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By Ray Williams

November 11, 2021


Disagreeable, dishonest and toxic leaders can mean bad outcomes for organizations and work groups.

“I could stand in the middle of Fifth Avenue and shoot somebody and I wouldn’t lose any voters. Okay. It’s like incredible!” Donald J. Trump, former President of the United States, in January 2016 at a campaign rally in Iowa.

Political and business corruption and chaos in recent years has contributed to the interest in how the behaviours of these leaders and their followers are explained by “dark personality” factors.

However, new research highlights that the employees they work with also play a major role in this. Employee anxiety, self-esteem and how leadership behavior is perceived can all affect the leader’s influence on outcomes — and both followers and leaders can buffer against the effects of certain undesirable traits.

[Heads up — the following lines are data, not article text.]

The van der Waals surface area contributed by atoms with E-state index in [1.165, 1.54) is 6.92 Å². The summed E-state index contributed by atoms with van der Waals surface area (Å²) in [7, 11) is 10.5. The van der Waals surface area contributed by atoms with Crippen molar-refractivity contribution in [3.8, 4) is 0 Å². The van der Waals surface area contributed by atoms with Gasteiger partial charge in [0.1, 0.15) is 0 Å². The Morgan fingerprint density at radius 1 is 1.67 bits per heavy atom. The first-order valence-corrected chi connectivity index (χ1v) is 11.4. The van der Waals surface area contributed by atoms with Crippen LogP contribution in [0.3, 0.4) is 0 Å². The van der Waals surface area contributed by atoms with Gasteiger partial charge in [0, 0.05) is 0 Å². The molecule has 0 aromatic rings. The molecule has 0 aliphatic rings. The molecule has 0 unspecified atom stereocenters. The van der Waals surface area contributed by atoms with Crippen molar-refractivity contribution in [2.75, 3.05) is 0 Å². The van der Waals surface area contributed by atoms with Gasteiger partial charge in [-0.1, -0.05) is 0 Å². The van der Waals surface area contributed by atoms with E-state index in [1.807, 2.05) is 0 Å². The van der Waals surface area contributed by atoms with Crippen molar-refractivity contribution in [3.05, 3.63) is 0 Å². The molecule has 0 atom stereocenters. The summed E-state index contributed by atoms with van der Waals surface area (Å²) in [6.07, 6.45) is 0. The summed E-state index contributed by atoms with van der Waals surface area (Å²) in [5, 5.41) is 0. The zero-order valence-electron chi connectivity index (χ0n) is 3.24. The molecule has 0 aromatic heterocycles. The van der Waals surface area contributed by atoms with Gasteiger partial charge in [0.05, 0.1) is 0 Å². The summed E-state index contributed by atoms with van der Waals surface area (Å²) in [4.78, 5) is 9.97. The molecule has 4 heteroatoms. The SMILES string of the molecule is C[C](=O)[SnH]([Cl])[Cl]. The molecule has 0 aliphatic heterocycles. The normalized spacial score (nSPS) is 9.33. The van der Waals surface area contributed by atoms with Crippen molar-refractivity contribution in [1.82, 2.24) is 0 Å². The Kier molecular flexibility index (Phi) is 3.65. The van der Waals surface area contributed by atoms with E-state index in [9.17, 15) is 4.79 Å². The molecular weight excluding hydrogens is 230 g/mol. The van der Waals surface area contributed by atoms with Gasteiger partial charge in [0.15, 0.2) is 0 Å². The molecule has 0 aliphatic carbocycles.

Dark side characteristics of leadership has been the focus of much recent research. The topic has increased quite a bit each year, with two-thirds of the publications of the dark triad appearing in 2014 and 2015 alone

Scott Barry Kaufman, writing in Scientific American, examined “the dark triad of personality consists of narcissism (entitled self-importance), Machiavellianism (strategic exploitation and deceit) and psychopathy (callousness and cynicism).” He adds “There is an emerging consensus that the ‘dark core’ (or so-called ‘heart of darkness’) of these dark traits consists of an antagonistic social strategy characterized by high levels of interpersonal manipulation and callous behavior.”

In my book, Toxic Bosses: Practical Wisdom for Developing Wise, Ethical and Moral Leaders, I examine in detail how leaders with these dark personality characteristics have caused harm to people, their organizations, and even their countries, and what to do about it.